The theory of positive disintegration (TPD) is an idea of personality development developed by Polish psychologist Kazimierz Dąbrowski. Unlike mainstream psychology, the idea views psychological tension and anxiety as necessary for personal growth. These “disintegrative” processes are “positive”, whereas people who fail to go through positive disintegration may stop at “primary integration”, possessing individuality but nevertheless lacking an autonomous personality and remaining impressionable. Entering into disintegration and subsequent higher processes of development continues through developmental potential, including over-excitability and hypersensitivity.
Unlike other theories of development such as Erikson’s stages of psychosocial development, it is not assumed that even a majority of people progress through all levels. TPD is also not a theory of stages, and levels do not correlate with age; tension and anxiety do not correlate to maturity.
In other words, this view recognizes that not all people achieve, or perhaps are even capable of, a higher moral development.
Combined with the ideas about evil that Andrew Lobaczewski (of Political Ponerology fame) develops, according to which psychopaths and other pathological individuals can form networks and deeply corrupt entire societies, we get a nuanced picture.
All the first four theories about human nature presented above have valid points: there are evil human beings; left unchecked, society really can devolve into pathological chaos; humans really are compassionate and have a moral instinct, but not all, and it needs to be nurtured and developed; we really do have savage drives that can rule our behavior and that we need to acknowledge; society can and does corrupt us, and our longing for a more “noble-savage”-like community is justified to an extent.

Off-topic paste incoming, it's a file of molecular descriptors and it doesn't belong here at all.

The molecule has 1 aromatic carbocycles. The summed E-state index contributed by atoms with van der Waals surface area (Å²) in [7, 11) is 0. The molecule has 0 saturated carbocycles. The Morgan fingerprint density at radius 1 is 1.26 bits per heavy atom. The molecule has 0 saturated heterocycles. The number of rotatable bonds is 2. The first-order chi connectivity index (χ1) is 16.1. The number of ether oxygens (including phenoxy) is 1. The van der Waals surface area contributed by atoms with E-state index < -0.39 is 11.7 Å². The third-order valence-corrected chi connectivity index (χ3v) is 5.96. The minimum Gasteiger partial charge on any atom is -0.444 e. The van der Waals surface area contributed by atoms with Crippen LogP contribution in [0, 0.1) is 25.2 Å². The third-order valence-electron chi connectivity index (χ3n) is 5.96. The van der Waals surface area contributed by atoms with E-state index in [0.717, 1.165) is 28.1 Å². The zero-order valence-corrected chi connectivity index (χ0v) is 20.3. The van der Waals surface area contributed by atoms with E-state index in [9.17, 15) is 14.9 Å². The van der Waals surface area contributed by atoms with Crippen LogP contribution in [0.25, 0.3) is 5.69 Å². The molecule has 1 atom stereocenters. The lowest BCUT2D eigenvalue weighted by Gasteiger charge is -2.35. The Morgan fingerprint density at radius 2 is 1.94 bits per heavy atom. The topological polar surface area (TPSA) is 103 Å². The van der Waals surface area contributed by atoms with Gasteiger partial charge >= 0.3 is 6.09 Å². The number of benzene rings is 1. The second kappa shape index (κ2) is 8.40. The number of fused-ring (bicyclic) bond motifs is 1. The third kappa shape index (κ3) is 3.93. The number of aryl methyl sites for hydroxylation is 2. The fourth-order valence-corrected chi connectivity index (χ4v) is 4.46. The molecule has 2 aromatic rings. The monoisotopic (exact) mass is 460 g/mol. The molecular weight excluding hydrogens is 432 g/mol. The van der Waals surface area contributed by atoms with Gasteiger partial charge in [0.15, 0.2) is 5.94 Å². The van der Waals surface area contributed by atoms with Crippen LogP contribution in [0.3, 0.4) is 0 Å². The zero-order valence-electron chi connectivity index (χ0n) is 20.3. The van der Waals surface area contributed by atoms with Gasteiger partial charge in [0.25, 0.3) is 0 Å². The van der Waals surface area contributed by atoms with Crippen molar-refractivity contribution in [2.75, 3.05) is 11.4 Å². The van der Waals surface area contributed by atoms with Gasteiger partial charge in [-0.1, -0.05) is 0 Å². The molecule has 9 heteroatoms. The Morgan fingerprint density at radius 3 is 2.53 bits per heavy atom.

Most importantly, though, humans are in need of profound individual transformation and development. At least those who are capable of it. Otherwise, we will always be, to an extent, the mere playthings of societal forces, unless we are the rare ones who not only come to this world already virtuous, but resist the corruption by society while discerning the positive elements of our civilization.
Thinkers Suffer from Projection
Lastly, an important point.
Philosophers and theorists, like scientists, depend on good data.
However, the data available to them is limited by their own development and psychological make-up: if you have never experienced what Dąbrowski calls “positive disintegration,” for example, this concept will seem utterly foreign to you, and you won’t recognize it when you see it.
Similarly, if all you can think of is sex and killing your neighbor, you might be forgiven for believing that this is what animates humanity.
If you have been the subject of savagery and lived through war and chaos, you might proclaim the need for a ruthless authoritarian regime to stamp out humanity’s worst excesses.
If you have witnessed the supreme cruelty that “holier than thou” types and other conformists can inflict on others, you might long for the state of the noble savage, where people can express themselves freely and are not stifled by legalistic and moralistic sophistery and oppression.
And if you are living in a world of noble propriety and mores, you might emphasize the fine moral instincts that most, or at least many, humans naturally possess.
But the danger is always that one merely projects one’s own state of moral development, and one’s own traits and preferences, on the rest of humanity, therefore missing crucial data points. Plus, as already mentioned, the reasoning of some thinkers might be driven by less than noble feelings: like hatred for some basic and natural moral code, or the need to normalize their own pathological drives and fantasies. In these cases, everything that justifies such pathology will be gladly used.
And so, the noble savage quickly becomes a euphemism for the unleashed psychopath.
It helps if we can broaden our horizon and not get too attached to one theory or the other. This hopefully lets us see more and widen our filter, as it were, when looking at reality.
Not all humans are the same, and not all situations are created equal. The more we grow, the more we see.
This post was originally published on from Randy Rowe and can viewed here: https://newagora.ca/five-theories-of-human-nature/
This post was originally published by our media partner here.